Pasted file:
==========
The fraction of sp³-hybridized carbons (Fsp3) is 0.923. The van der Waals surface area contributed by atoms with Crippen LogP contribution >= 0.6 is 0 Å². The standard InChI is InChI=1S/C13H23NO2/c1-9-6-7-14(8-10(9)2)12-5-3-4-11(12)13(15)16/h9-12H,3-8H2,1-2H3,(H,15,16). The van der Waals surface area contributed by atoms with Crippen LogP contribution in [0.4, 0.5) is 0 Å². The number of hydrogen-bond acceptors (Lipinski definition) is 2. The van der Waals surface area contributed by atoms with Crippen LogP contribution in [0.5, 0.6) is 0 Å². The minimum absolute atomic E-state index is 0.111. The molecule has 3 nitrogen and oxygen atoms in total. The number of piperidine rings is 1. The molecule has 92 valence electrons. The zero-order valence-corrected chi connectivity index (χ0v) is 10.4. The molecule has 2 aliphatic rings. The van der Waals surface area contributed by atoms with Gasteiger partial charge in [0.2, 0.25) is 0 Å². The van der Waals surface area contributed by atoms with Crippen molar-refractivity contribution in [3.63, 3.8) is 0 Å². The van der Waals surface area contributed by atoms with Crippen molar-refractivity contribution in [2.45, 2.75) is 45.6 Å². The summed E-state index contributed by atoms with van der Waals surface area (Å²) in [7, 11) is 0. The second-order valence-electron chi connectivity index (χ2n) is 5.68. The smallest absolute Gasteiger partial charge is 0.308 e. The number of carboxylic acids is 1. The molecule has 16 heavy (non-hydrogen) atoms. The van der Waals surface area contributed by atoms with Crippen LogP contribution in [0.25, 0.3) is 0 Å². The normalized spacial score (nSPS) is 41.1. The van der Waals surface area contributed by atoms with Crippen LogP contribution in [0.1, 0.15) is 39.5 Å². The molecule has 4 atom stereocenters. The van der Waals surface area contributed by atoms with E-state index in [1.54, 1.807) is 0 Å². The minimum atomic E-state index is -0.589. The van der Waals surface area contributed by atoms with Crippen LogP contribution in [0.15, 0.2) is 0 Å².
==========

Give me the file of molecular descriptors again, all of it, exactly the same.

The fraction of sp³-hybridized carbons (Fsp3) is 0.923. The van der Waals surface area contributed by atoms with Crippen LogP contribution >= 0.6 is 0 Å². The standard InChI is InChI=1S/C13H23NO2/c1-9-6-7-14(8-10(9)2)12-5-3-4-11(12)13(15)16/h9-12H,3-8H2,1-2H3,(H,15,16). The van der Waals surface area contributed by atoms with Crippen LogP contribution in [0.4, 0.5) is 0 Å². The number of hydrogen-bond acceptors (Lipinski definition) is 2. The van der Waals surface area contributed by atoms with Crippen LogP contribution in [0.5, 0.6) is 0 Å². The minimum absolute atomic E-state index is 0.111. The molecule has 3 nitrogen and oxygen atoms in total. The number of piperidine rings is 1. The molecule has 92 valence electrons. The zero-order valence-corrected chi connectivity index (χ0v) is 10.4. The molecule has 2 aliphatic rings. The van der Waals surface area contributed by atoms with Gasteiger partial charge in [0.2, 0.25) is 0 Å². The van der Waals surface area contributed by atoms with Crippen molar-refractivity contribution in [3.63, 3.8) is 0 Å². The van der Waals surface area contributed by atoms with Crippen molar-refractivity contribution in [2.45, 2.75) is 45.6 Å². The summed E-state index contributed by atoms with van der Waals surface area (Å²) in [7, 11) is 0. The second-order valence-electron chi connectivity index (χ2n) is 5.68. The smallest absolute Gasteiger partial charge is 0.308 e. The number of carboxylic acids is 1. The molecule has 16 heavy (non-hydrogen) atoms. The van der Waals surface area contributed by atoms with Crippen LogP contribution in [0.25, 0.3) is 0 Å². The normalized spacial score (nSPS) is 41.1. The van der Waals surface area contributed by atoms with Crippen LogP contribution in [0.1, 0.15) is 39.5 Å². The molecule has 4 atom stereocenters. The van der Waals surface area contributed by atoms with E-state index in [1.54, 1.807) is 0 Å². The minimum atomic E-state index is -0.589. The van der Waals surface area contributed by atoms with Crippen LogP contribution in [0.15, 0.2) is 0 Å².